Insurrections are not usually seen by investors as buy signals. Yet even as rioters stormed the seat of US legislative government last week, stock market indices hit new highs in New York, adding another chapter to 12 months of apparent defiance of economic gravity.
Wall Street, measured by the benchmark S&P 500, was not alone in starting 2021 with a bang. London’s FTSE 100 jumped by more than 6% in the first week of the year as investors took in a heady cocktail of a President Joe Biden ready and able to spend money, cheap borrowing costs, and the hopes that vaccines will end the coronavirus lockdowns. Yet amid the exuberance a serious concern looms: are we on the cusp of another colossal crash?
Some veteran investors believe so. Jeremy Grantham, the British co-founder of the US investment firm GMO, gave some of his fellow investors pause last week when he described “a fully fledged epic bubble” that has grown out of the recovery from the financial crisis of 2008-09.
“Featuring extreme overvaluation, explosive price increases, frenzied issuance, and hysterically speculative investor behaviour, I believe this event will be recorded as one of the great bubbles of financial history,” he wrote in a letter to investors. Analysts at Bank of America joined him last Friday, warning of “frothy prices, greedy positioning” and telling their clients to sell equities.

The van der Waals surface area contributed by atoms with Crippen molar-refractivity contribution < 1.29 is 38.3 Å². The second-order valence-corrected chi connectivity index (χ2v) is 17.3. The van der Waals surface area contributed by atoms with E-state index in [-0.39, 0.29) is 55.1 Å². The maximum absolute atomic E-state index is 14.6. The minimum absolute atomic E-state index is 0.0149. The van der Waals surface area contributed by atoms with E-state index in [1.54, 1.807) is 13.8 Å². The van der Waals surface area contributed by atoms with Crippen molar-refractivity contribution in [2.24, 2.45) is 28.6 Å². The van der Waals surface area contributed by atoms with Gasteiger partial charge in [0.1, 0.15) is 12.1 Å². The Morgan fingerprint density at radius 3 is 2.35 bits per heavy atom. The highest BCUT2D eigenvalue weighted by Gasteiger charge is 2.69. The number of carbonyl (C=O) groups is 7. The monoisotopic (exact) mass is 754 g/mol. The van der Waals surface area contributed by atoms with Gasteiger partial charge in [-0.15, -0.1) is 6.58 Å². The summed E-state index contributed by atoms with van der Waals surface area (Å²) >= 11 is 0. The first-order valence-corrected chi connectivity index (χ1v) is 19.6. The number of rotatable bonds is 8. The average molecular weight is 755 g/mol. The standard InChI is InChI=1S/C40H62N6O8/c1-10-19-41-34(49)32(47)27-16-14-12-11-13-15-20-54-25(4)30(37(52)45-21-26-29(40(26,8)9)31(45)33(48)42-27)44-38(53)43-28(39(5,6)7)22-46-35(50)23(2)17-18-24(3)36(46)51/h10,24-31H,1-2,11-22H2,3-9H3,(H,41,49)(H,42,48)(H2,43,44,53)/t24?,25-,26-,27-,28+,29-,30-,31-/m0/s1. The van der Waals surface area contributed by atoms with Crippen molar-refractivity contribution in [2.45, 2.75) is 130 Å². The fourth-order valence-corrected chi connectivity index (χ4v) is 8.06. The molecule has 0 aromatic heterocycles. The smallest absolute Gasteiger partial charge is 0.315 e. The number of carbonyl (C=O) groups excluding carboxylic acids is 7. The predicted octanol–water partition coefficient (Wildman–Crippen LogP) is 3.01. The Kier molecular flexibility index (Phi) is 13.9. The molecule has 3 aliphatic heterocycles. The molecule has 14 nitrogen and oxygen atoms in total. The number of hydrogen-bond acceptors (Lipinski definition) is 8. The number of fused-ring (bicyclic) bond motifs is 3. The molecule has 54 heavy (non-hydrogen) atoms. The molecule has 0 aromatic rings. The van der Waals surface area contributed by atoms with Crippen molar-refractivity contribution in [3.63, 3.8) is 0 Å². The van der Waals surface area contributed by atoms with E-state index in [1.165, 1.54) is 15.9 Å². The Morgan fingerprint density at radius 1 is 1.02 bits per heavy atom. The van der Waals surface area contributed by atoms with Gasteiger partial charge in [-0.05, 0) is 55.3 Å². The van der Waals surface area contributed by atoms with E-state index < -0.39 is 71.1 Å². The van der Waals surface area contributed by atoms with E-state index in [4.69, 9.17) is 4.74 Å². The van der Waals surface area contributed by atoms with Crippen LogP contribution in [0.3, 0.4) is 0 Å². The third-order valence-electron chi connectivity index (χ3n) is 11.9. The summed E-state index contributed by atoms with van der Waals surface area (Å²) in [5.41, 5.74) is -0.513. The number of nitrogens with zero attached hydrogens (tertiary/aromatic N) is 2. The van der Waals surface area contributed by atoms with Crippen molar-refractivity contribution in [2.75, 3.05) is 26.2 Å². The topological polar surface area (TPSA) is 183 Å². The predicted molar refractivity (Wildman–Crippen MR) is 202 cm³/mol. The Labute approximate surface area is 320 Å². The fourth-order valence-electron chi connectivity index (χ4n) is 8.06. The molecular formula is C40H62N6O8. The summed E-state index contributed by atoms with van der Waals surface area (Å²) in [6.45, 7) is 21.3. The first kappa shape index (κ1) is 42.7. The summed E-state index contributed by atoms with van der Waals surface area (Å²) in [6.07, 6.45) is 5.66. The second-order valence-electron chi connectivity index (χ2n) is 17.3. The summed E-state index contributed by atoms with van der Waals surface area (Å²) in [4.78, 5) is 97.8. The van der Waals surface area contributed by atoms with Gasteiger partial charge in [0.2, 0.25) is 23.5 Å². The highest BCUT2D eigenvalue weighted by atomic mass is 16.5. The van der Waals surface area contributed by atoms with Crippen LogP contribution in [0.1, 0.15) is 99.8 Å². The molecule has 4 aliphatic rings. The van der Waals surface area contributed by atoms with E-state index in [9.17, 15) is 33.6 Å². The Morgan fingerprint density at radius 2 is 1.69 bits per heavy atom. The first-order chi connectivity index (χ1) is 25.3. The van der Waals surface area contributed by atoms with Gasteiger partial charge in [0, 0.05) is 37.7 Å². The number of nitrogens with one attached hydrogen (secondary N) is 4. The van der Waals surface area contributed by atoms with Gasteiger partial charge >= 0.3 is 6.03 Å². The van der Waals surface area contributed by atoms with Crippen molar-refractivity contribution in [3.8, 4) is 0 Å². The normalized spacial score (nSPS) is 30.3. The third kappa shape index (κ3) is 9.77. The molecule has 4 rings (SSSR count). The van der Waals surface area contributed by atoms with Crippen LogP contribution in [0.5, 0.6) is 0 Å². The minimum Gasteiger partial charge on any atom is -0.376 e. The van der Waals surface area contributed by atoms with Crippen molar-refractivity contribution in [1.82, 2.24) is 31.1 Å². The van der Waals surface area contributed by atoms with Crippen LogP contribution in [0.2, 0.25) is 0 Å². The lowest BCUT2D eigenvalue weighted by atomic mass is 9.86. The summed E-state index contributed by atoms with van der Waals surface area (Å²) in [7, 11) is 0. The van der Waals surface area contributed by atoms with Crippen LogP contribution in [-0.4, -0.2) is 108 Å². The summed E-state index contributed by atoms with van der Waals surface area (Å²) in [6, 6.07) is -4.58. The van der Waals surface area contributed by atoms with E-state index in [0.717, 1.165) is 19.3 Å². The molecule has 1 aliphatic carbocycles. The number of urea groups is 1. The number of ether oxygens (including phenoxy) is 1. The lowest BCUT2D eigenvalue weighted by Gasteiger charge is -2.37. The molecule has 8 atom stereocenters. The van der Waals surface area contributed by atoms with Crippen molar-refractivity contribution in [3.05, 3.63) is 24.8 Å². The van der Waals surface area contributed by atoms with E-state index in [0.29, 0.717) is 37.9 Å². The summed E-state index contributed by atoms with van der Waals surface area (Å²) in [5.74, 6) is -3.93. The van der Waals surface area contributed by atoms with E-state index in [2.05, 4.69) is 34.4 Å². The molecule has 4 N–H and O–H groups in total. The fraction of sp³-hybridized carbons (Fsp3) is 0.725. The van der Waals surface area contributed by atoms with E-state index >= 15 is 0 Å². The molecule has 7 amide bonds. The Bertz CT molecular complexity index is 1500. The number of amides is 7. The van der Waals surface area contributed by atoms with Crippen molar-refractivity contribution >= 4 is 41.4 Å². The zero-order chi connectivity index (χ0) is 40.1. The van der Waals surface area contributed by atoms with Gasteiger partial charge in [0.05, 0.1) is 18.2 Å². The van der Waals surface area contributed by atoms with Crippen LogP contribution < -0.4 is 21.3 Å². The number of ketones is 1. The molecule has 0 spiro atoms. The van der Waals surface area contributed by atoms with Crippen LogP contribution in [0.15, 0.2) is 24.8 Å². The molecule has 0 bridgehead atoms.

There is a growing divide in the investment world: on the one side are believers that the recovery from the pandemic will add extra impetus to stock markets; on the other are those who think that bubbles are inflating to bursting point.
There are relatively few investors who do not admit to the existence of speculative bubbles in some parts of the financial markets. The mania for bitcoin, the cryptocurrency, appeared to have dissipated in December 2017, when prices fell from just short of $20,000 to dip below $4,000 in 2019. But enthusiasm for bitcoin is back: after passing the $20,000 mark in December, its price has doubled and hit highs near $42,000 last Friday.
Other contenders for bubble status are Tesla and fellow electric car pioneer rivals such as Nikola and China’s Nio, whose shares have surged in value as investors scramble to stake claims in the green-transition gold rush. The spectacular tenfold increase in Tesla’s market value since the start of 2020 made chief executive Elon Musk the world’s richest person last week. The carmaker is worth more than the next seven most valuable legacy carmakers combined, despite making a fraction of their profits.
Yet bitcoin and Tesla have by no means been the only beneficiaries. While 2020 for most of us will be remembered as the year we were confined to our homes, for financial markets it was a year in which prices escaped their constraints. Paul Tudor Jones, a billionaire hedge fund manager, last month pointed out that more companies were priced at more than 100 times their earnings than at any other…
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